WordPress Widgets: Refactoring, Part 5

In the previous post, we created a Registry that is going to be used to store all of the various classes responsible for giving our widget its functionality.

To do this, there’s going to be a variety of other classes introduced, but before going there, we need to add the Registry to the plugin’s bootstrap (let alone create a bootstrap for the plugin).

Specifically, here’s where we left off:

As mentioned earlier in the post, we need to add this to the bootstrap of the plugin. To do this, though, we need to define our own filter so that we can easily pass the registry around the rest of the plugin (when the time comes to do that).

So in this post, we’re going to focus on doing exactly that.

The WordPress Widget Boilerplate: Refactoring, Part 5

If you’ve been following with the series up to this point, then you should be in a good position specifically for adding the Registry so that we have access to it throughout the plugin.

To do this, though, assumes you know how to define your filters. In WordPress, we use actions and filters all the time.

WordPress Widgets, Part 5: Hooks

The thing about these hooks is that they are already defined, though. So how do we define our filter?

Let’s take a look at doing exactly that.

1. Defining Our Filter

First, we need to understand a few concepts:

  • what a filter is,
  • how to add a filter,
  • how to introduce our registry into the filter
  • how to retrieve the class from the filter.

Luckily, all of the above is easy to explain.

What is a Filter?

Simply put, hooks allow us to call into WordPress at specific times during the program’s execution. Actions are usually reserved for behavior; Filters are reserved for data.

Furthermore, filters allow us to work with specific data in the application – it can be pre-existing data or even new data. And in our case, it’s going to be the Registry class that contains references to other data.

Adding a Filter

Adding a filter is easy. It has three parts to it:

  1. calling add_filter,
  2. defining a unique identifier for the filter,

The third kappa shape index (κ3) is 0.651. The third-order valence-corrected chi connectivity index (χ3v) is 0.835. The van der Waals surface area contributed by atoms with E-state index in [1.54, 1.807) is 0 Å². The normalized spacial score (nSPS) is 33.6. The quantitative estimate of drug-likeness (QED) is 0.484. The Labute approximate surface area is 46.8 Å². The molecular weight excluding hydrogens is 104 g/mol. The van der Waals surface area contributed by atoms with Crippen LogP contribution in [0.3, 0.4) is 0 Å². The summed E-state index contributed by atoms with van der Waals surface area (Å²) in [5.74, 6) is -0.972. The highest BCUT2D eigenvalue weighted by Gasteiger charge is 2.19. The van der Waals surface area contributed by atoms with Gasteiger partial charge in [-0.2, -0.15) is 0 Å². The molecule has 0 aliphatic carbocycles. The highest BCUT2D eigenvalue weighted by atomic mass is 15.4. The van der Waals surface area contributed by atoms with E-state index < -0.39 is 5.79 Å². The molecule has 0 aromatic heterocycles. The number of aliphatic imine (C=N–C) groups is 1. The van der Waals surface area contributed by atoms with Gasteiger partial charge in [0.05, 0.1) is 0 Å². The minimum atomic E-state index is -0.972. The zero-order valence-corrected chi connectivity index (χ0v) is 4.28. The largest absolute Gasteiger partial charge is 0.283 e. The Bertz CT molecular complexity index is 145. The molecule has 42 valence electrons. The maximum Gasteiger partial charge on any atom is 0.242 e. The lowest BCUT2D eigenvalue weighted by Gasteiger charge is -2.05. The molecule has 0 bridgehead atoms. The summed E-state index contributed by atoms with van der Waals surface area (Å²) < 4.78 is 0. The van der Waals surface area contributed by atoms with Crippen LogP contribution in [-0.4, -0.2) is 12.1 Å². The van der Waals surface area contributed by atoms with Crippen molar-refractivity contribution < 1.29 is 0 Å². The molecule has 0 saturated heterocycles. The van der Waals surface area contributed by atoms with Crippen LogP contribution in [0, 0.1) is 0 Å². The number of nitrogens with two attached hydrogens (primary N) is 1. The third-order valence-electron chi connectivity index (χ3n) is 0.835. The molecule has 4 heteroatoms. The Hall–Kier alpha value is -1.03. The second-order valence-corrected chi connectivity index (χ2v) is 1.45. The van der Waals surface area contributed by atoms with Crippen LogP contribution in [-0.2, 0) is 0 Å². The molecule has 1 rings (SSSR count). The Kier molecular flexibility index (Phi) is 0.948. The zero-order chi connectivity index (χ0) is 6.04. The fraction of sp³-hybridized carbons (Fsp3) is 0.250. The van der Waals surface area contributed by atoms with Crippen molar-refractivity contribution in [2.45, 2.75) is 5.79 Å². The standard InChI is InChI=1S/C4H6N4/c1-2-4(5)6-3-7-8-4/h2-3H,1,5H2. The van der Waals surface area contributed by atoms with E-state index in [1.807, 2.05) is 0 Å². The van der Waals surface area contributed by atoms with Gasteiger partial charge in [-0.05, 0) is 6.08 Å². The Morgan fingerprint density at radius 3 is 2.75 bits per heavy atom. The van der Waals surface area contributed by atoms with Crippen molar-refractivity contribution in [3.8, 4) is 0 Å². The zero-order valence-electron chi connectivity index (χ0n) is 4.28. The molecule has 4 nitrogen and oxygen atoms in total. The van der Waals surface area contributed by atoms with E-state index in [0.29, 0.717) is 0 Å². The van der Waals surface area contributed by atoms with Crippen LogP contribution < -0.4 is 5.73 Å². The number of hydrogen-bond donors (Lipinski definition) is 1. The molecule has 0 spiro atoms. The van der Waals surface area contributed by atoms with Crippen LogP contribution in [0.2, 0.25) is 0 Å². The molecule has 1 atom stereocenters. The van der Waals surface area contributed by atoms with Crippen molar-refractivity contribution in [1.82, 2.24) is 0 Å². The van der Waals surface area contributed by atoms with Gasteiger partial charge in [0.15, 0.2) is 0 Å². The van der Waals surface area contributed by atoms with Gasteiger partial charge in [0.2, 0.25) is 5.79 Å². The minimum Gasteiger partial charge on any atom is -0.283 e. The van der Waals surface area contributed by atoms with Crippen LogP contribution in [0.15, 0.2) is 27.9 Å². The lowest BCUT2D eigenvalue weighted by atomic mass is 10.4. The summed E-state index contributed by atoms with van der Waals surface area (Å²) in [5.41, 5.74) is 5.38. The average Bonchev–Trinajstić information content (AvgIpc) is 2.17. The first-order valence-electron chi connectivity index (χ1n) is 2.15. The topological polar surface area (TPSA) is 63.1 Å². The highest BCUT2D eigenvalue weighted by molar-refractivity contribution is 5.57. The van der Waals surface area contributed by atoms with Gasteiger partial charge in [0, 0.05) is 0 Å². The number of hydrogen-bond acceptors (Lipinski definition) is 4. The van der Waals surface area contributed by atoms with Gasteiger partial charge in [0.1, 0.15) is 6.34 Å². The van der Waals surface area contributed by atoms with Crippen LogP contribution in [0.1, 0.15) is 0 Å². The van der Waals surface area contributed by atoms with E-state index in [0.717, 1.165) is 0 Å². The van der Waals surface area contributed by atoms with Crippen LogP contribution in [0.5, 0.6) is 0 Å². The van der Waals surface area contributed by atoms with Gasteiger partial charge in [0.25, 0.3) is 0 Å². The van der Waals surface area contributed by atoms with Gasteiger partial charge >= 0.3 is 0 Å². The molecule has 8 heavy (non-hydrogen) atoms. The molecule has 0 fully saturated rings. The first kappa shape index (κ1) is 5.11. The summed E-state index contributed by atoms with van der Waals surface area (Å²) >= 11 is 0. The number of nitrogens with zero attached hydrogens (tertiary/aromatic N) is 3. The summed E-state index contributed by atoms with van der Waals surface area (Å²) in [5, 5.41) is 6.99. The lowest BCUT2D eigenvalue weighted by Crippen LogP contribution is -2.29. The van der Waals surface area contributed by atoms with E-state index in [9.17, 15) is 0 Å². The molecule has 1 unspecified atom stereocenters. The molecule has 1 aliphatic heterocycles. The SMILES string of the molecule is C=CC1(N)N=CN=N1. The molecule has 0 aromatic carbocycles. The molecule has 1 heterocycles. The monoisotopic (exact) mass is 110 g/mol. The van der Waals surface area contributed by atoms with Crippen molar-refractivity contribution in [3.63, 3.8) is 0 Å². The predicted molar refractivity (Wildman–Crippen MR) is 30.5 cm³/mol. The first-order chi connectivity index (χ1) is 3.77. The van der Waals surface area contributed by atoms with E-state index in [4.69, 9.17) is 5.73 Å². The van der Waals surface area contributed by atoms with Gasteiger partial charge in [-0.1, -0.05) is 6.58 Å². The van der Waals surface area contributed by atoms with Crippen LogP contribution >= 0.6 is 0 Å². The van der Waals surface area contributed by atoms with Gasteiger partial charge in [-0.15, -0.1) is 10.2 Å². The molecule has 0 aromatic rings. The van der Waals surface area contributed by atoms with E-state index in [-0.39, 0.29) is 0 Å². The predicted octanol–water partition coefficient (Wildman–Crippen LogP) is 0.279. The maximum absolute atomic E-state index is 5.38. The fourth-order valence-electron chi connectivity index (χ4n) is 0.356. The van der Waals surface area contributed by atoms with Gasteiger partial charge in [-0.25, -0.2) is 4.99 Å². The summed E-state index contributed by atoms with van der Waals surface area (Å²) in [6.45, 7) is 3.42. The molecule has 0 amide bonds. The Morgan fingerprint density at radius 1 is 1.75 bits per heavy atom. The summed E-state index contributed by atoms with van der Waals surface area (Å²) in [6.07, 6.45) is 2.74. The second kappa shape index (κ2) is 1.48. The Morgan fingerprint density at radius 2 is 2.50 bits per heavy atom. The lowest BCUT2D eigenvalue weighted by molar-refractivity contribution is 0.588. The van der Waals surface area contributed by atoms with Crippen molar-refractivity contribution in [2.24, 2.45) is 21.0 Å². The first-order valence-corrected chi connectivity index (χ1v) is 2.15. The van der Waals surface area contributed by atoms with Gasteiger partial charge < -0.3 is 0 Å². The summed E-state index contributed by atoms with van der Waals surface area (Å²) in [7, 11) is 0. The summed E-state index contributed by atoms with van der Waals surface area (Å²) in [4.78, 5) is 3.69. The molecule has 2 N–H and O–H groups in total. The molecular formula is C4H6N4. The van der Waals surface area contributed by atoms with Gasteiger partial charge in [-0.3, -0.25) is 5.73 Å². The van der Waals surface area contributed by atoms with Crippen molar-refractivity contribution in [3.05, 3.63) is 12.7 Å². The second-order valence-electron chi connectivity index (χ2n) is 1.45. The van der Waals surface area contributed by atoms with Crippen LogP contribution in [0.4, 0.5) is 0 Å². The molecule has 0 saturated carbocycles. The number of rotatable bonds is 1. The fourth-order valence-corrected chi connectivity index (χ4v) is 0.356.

3. passing information into the filter than can be returned whenever its called.

For us, I’m going to identify our registry as the wpWidgetRegistry filter. Note, however, that it’s important you choose a unique name for your implementation because if you don’t, you could end up with collisions with other data if another plugin uses the same identified.

WordPress Widgets, Part 5: Add Filter

Anyway, adding a filter performs a simple task:

Hook a function or method to a specific filter action.

So this means that we need to define a method with our ID. Because of the nature of PHP, we don’t need to use a separate function.

WordPress Widgets, Part 5: Anonymous Functions

Instead, we can use an anonymous function.

Anonymous functions, also known as closures, allow the creation of functions which have no specified name. They are most useful as the value of callback parameters, but they have many other uses.

The anonymous function that we’re going to define will accept a reference to the plugin as an argument and then return it whenever the filter is called (which will be shown later in this article).

Passing Information to Our Filter

Now that we have all of that covered, we can go through the process of creating an instance of our Registry, defining a filter, and then adding the registry, so it’s accessible throughout the application.

So within the main plugin file, that is the wordpress-widget-boilerplate.php file, we add the following lines of code:

The above declares the namespace in which the Registry resides. Then we add the following block of code below the autoloader:

Note that when you aim to activate the plugin, it won’t activate and will throw an error. This is because of the lack of an autoloader which is going to be discussed in the next post.

2. Retrieving Our Registry

Since the registry is defined in the plugin’s bootstrap and is done so through the use of a filter, we can access the registry anywhere in our plugin by calling our custom filter.

For example, let’s say that we’re in another class and we need to gain a reference to the registry. To do this, we can make this call:

And that’s it. Easy, right? As long as everything has been properly added to the registry – which is going to be covered soon – then we’ll be able to access all of them through the unique identifiers we used in the previous post.

The Autoloader

Now we’re beginning to use namespaces and use other classes. This means that we’re going to need to use autoloaders.

So before we go into refactoring the entire class as it stands right now, we’re going to take a slight detour into some of the features of Composer to see how it’s used to generate an autoloader (in addition to the things we’re already using it to handle the quality of our source code).